Property tax is a tax that is imposed on ownership or possession of property and is measured by the market value of the property. In West Virginia, all real and personal property is subject to tax unless specifically exempted by law. A list of exemptions is contained in West Virginia Code §11-3-9.
State law requires county assessors to list properties and assess them at their true and actual value in money, according to the highest and best use of the property. Fair market value or true value is the amount that a willing and unobligated buyer is willing to pay a willing and unobligated seller. Occasionally, state law will require a valuation at something other than market value (such as pollution control facilities being valued at 5% of original cost). The county assessor values real property using one or more of three professional appraisal methods: Income Approach, Market Approach, and Cost Approach. Some species of property are valued by the State Tax Department, including industrial properties, natural resource properties and public utilities.
Real property includes land, improvements to land, structures, and certain equipment affixed to structures. Personal property includes furnishings, machinery and equipment, fixtures, supplies, and tools. The primary characteristic of personal property is its mobility. Personal property tax applies to personal property used when conducting business or to other personal property not exempted by law. Household goods commonly found within the house and items used to care for the house and its surrounding property are exempt. However, if these items are used for profit, personal property tax applies.
Property is to be revalued annually; however state law only requires a physical inspection of said property at least every three years. Should the appraised real property value increase in excess of ten percent each year, notification of "Notice of Increase in Assessment" is the responsibility of your local county assessor. The frequency of changes in value to your property is subject to the county's revaluation cycle and the natural resource valuation variables for ad valorem tax purposes. Should you have issues with the appraised value of your property, you are encouraged to contact your local county assessor's office.
To appeal your assessment, you must appear before the local County Commission sitting as a Board of Equalization and Review. These hearings are held annually, not later than the first day of February and not remaining in session for a period of longer than twenty days, but not adjourning before the fifteenth day of February. Should a person fail to apply for relief at this meeting, he shall have waived his right to ask for correction in his assessment for the current year and shall not thereafter be permitted to question the correctness of his property, except on appeal to the circuit court. For information concerning Review and Equalization see West Virginia Code §11-3-24 and Code §11-3-24a.
The property taxes may be paid in halves, with the first half payment due September 1st and the second half payment due by March 1st.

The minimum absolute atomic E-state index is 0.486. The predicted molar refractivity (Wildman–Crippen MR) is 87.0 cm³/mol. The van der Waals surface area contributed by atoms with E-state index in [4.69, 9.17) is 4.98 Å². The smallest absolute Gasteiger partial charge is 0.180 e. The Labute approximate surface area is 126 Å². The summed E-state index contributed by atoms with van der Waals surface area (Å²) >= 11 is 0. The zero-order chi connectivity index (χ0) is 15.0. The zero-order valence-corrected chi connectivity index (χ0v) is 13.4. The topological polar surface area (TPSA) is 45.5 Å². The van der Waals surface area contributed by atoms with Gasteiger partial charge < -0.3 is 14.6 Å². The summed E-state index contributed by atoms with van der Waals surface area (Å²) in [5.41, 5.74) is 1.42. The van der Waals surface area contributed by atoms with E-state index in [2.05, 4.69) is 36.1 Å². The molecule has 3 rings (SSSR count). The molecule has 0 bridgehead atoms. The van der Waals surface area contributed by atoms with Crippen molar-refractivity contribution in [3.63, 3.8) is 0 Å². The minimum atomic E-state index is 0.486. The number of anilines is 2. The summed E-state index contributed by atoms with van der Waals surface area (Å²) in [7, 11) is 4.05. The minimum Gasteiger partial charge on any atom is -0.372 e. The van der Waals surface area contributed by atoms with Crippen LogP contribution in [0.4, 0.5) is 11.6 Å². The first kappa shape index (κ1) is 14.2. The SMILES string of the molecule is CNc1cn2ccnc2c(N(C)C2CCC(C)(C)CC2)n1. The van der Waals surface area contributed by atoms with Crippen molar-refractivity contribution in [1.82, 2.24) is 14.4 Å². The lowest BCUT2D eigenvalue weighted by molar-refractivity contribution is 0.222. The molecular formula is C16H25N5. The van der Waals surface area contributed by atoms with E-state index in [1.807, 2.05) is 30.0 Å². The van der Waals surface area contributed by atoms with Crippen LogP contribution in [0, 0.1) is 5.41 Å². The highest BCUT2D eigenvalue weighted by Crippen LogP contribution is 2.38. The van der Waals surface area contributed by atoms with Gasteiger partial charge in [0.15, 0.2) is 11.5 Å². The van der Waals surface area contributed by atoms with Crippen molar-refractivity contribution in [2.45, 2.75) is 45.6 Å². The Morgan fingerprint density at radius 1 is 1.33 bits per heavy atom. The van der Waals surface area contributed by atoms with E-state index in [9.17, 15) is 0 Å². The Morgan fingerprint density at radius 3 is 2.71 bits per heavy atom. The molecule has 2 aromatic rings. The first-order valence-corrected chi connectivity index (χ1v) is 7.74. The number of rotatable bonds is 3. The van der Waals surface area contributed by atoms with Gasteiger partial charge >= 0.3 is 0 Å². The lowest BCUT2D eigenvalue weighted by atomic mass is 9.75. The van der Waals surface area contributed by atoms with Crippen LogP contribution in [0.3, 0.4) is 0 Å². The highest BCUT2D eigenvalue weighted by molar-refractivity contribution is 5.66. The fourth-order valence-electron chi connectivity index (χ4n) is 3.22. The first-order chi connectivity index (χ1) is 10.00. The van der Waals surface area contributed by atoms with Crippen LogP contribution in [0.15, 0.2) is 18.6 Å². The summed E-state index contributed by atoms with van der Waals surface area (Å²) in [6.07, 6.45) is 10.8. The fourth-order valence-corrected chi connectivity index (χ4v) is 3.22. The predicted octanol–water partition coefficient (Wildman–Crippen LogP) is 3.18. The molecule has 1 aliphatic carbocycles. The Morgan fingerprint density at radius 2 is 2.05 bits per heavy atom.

Yes and No. Land used as farms does receive a preferential treatment. However, the landowner must apply to the county assessor to receive the farm discount. Farms receive a further tax incentive in that, as long as their natural resource income doesn't exceed the farm income, the natural resources are not taxed. There is no property tax incentive for the conservation of natural resources.
First and foremost, you should be registered and certified with the Secretary of State’s office as a business entity within the state of WV. For property tax purposes, you should contact the assessor of the county or counties in which you intend to do business to get on their mailing list and receive any information that they may have regarding their required assessment procedures.
All personal property in the state is to be valued with the exception of intangible property, furniture and household fixtures, and inventory moving through the state (not involved in a manufacturing process). All property in the state is valued using the three generally accepted approaches to value, those being cost, income and market, when applicable. For vehicles in the state, the lowest book value from NADA is recognized as market value for property tax purposes. Farm implements are exempt.
The sheriff applies the appropriate levy rate to the assessed value, then generates the tax bills to be mailed out in mid-July every year. Taxes can be paid in halves, with payments due by September and March.
Most pay their taxes by mail, but the sheriff's office (or satellite offices around the county) can collect the tax.
The amount of property tax is directly reflected by the appraised value of the property. In February, county commissioners in every county sit as a Board of Equalization and Revenue to hear protests by taxpayers who think their assessment is too high. When the county commission adjourns as a BRE in February, the tax amount is pretty much set in stone and will be reflected in tax bill to be mailed in July.